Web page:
Doctor Who: Initial Reaction to The Zygon Inversion

November 11, 2015 in Dr Who, Guest Blogs by GuestBlogs

A Guest Blog by Hevy782


When we left off last week I quite liked the direction the story was going in but I also expressed some concern that I had also felt this way before at the end of the first half of all series nine two-parters so far and had always ended up disappointed by the second half. Now I will say that this episode is the best second part from Capaldi’s era. It also linked well thematically with the first part and I can’t really say the same for The Witch’s Familiar and Before the Flood. It felt like one long story this time but the two halves do still feel distinctive. However, I did still feel disappointed with this episode in comparison to last weeks. But before I go into that I’d like to discuss something that kind of bothered me over the course of both episodes, the Zygons themselves. In the classic series they were set up as the ideal infiltrators. They took would take a human, get a body print from them and then take their form. This meant that they had limits but these limits set them apart from the standard sci-fi shape-shifters and therefor made them more interesting. They also had the Skarasen a giant armoured cyborg which they could not only use as a weapon but also depended on for survival due to the lactic fluid it produced for them. However, basically all of this lore is thrown away in this story and while there was sort of an in-universe explanation given by Osgood last week it still bothers me that if they were going to change the monster so much why did they not just make a new one to suit the story’s requirements. As it is they’re just fitting the monster to the story when it should really be the other way around in the case of pre-existing monsters.

Now I don’t think I gave enough praise to Jenna Coleman last week for what she did with Bonnie and I’m happy to say that she improved on it even more this week. I think this is the best performance Jenna Coleman has ever given in Doctor Who and she isn’t even playing her main role. Admittedly she didn’t do too bad a job as the normal Clara but ultimately Bonnie was just so much more interesting to me. I think it’s because we all love a good villain and he fact that said villain looks like one of the main characters is just adds to that. Now we move onto a character who I didn’t really talk about at all last week, Kate Stewart. Admittedly I saw the twist of how she’d get out of last weeks situation instantly but the Brigadier reference they put in there was quite nice. It was nice for her to go off and do her own thing last week but in this episode she seemed to act very out of character when it came to the climax. It felt far too similar to the Day of the Doctor’s resolution and wiping her memory robbed her or any development here. I personally think that they should’ve swapped her out for Rebecca Front’s Colonel Walsh instead as her character fitted the situation far better and there had even been some possible build up to this last week during her scenes. It’s a shame she didn’t appear at all in this one at all as it feels like her character only had half her story told.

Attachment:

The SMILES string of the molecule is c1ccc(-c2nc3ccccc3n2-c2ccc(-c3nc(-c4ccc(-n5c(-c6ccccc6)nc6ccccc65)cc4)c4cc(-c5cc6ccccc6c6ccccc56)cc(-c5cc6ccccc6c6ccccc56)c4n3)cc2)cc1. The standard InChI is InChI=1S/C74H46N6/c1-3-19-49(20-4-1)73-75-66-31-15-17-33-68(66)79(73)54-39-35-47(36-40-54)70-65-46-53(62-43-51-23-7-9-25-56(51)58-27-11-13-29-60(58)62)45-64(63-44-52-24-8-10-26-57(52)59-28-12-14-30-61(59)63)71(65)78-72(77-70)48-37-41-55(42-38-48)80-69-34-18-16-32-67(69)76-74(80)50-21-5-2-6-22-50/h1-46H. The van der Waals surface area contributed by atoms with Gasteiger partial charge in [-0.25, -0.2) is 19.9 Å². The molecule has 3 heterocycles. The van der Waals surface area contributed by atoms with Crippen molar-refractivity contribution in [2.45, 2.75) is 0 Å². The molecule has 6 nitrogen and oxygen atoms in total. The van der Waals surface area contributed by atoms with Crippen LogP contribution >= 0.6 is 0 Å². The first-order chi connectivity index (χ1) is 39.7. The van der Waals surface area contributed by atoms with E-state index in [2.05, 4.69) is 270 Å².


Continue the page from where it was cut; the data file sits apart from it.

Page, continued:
While we’re on the topic of the ending though, wasn’t the Doctor’s speech there just fantastic? It will almost definitely be one of Capaldi’s defining moments and while the American accent was quite annoying (albeit not as annoying as Missy’s was) it didn’t detract from the overall quality of the writing or the rest of the speech. And it’s not one of those grandiose speeches which Matt Smith had which only really served to big the character up, it’s instead a speech which could very easily be applied to the real world and it nicely tied up the anti-war theme of the episode. It’s almost call back to the Pertwee era as many of his stories had a strong political message. The Zygon splinter group itself is also very much a parody of modern day terrorism. It even directly paralleled to the idea that many people in our society blame all Muslim’s for the actions of a few radicalised groups and it did this right. And yet some people have still found something to complain about here by calling the BBC insensitive for broadcasting a plane getting shot down only a week after a plane was tragically struck down in real life. Now I am not trying to be insensitive here but surly viewers will be able to distinguish between real life and fictional events. It’s not like the production team are making light of this terrible situation and parodying it as it was filmed long before this event occurred. Cutting it out wasn’t exactly an option either as it was too crucial to the plot and it was last weeks cliff-hanger for heavens sake. I’m just glad we didn’t have a repeat of the Robot of Sherwood beheading scene fiasco but anyway, I’m going way off topic and way too political so let’s cool down a bit by talking about Osgood. She was a great character and while she didn’t do much beyond give the Doctor someone to talk to it was still nice to have her there. Also, it would’ve been great for her to have had at least one trip in the TARDIS as I feel she brings out a lot of good qualities in Capadi’s Doctor.

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Overall, I give The Zygon Inversion an eight-out-of-ten as I can look beyond the flaws in the Zygons and see that this is a really strong story with a great speech that it very relevant to events occurring in the world right now. Also, if you’re in the mood for more Kate and Osgood then you’re in luck as Big Finish just released UNIT: Extinction in which they and the rest of UNIT face the Autons. Alternatively the adventures of the Doctor and Clara continue in Sleep No More. It’s a found-footage style story by Mark Gatiss and will hopefully include some good, old fashioned sci-fi horror. So then, until next week be sure to sound off your thoughts on the episode in the comments below.